A federal regulatory agency has issued a final order in its review of the break of Exxon Mobil's Pegasus pipeline
that spewed heavy crude on a Mayflower subdivision
and into nearby wetlands in March 2013. It confirms safety violations in operation of the line. An original estimate of 5,000 barrels spilled was reduced to 3,190 in a separate case.
The Pipeline and Hazardous Materials Safety Administration assessed a civil penalty of $2.63 million, reduced slightly from a preliminary finding for nine violations of safety regulations that ExxonMobil had appealed, and spelled out actions for the company to take to comply with safety regulations in the future.
ExxonMobil was ordered to improve its system for assessing potential for failures in welding seams and identify pipe more susceptible to failure. It must assess risk factors regularly within established time frames and meet other heightened standards on detecting problems and recording problems.
John Tynan, director of public affairs for Central Arkansas Water,
said the order confirms the water utility's belief that ExxonMobil should have known that the line was susceptible to seam failure since at least 1991 and had failed to take appropriate steps to operate safely.
The pipeline runs through the watershed for Lake Maumelle, CAW's main water supply, and it would like to see the line if ever reopened, removed from the watershed. Tynan commented:
We’re glad to see PHMSA take this action to identify these violations and fine Exxon. However, the actions required in the compliance order are largely administrative or procedural and do not appear to achieve any meaningful, on-the-ground changes to the pipeline or its operation.
Given the findings of the order and the rupture in Mayflower, CAW would have expected PHMSA to require Exxon to replace segments of the defective pipe, or, at minimum, to test the pipeline according to specific, PHMSA-defined parameters to ensure the pipeline’s safety and integrity. CAW has submitted proposed testing parameters to ExxonMobil and PHMSA that we believe would provide this assurance. However, these requirements are not spelled out in the proposed compliance order and ExxonMobil is given a great deal of leeway in its follow up actions.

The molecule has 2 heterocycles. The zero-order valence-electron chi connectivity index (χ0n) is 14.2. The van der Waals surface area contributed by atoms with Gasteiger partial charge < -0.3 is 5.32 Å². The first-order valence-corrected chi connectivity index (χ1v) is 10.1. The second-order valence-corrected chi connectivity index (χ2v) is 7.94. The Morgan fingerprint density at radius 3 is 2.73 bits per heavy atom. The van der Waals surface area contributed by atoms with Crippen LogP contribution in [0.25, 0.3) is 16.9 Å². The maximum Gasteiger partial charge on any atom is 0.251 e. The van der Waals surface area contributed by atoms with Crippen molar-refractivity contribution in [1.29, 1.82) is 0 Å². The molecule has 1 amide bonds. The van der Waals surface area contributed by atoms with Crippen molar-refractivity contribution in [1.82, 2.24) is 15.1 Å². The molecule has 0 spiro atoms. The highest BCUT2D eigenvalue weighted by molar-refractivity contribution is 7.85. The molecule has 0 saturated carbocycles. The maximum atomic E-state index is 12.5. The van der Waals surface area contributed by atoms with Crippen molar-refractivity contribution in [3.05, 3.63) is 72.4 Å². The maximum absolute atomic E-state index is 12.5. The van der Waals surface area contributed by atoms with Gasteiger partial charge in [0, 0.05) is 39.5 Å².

Moving forward, CAW will be monitoring the information submitted by ExxonMobil closely in order to ensure that the safety of the drinking water supply for 400,000 individuals in our region.
I'm seeking a comment from Exxon. Until now, it hasn't announced plans for when or if it might restart the line's operation. It will still contain miles of pipe made with a welding technique prone to crack. It faces damage lawsuits by people harmed by the break. It has also agreed to pay $5 million in penalties in a separate federal complaint.
Pipeline safety officials ordered the line shut down pending its inquiry. The agency's letter says when the penalties are paid and additional safety requirements are met, the enforcement action will be over.
Here's the federal order in the case.
UPDATE: A comment from ExxonMobil:
ExxonMobil Pipeline Company has received and is evaluating its options with respect to PHMSA’s final order for the 2013 Mayflower incident.
There is a separate corrective action proceeding before the regulatory agency and ExxonMobil has yet to approve plan. If approved, it would take a year or more to implement necessary changes in the line, Tynan estimated.